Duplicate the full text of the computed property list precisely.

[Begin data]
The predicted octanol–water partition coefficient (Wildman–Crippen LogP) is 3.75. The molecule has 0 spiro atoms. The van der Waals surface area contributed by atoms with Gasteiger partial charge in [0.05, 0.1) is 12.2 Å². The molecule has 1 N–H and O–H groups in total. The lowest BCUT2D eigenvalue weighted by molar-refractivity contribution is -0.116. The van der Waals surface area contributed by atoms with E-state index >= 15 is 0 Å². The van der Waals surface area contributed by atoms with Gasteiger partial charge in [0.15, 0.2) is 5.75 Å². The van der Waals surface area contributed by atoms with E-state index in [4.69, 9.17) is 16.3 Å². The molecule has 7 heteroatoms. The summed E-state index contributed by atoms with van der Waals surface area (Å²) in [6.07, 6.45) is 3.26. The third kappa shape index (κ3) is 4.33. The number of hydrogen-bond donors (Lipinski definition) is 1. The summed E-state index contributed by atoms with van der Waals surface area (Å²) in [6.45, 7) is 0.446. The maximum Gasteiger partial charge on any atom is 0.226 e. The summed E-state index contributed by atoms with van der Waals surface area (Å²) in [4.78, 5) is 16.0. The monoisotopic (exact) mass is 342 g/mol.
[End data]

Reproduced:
The predicted octanol–water partition coefficient (Wildman–Crippen LogP) is 3.75. The molecule has 0 spiro atoms. The van der Waals surface area contributed by atoms with Gasteiger partial charge in [0.05, 0.1) is 12.2 Å². The molecule has 1 N–H and O–H groups in total. The lowest BCUT2D eigenvalue weighted by molar-refractivity contribution is -0.116. The van der Waals surface area contributed by atoms with E-state index >= 15 is 0 Å². The van der Waals surface area contributed by atoms with Gasteiger partial charge in [0.15, 0.2) is 5.75 Å². The van der Waals surface area contributed by atoms with E-state index in [4.69, 9.17) is 16.3 Å². The molecule has 7 heteroatoms. The summed E-state index contributed by atoms with van der Waals surface area (Å²) in [6.07, 6.45) is 3.26. The third kappa shape index (κ3) is 4.33. The number of hydrogen-bond donors (Lipinski definition) is 1. The summed E-state index contributed by atoms with van der Waals surface area (Å²) in [6.45, 7) is 0.446. The maximum Gasteiger partial charge on any atom is 0.226 e. The summed E-state index contributed by atoms with van der Waals surface area (Å²) in [4.78, 5) is 16.0. The monoisotopic (exact) mass is 342 g/mol.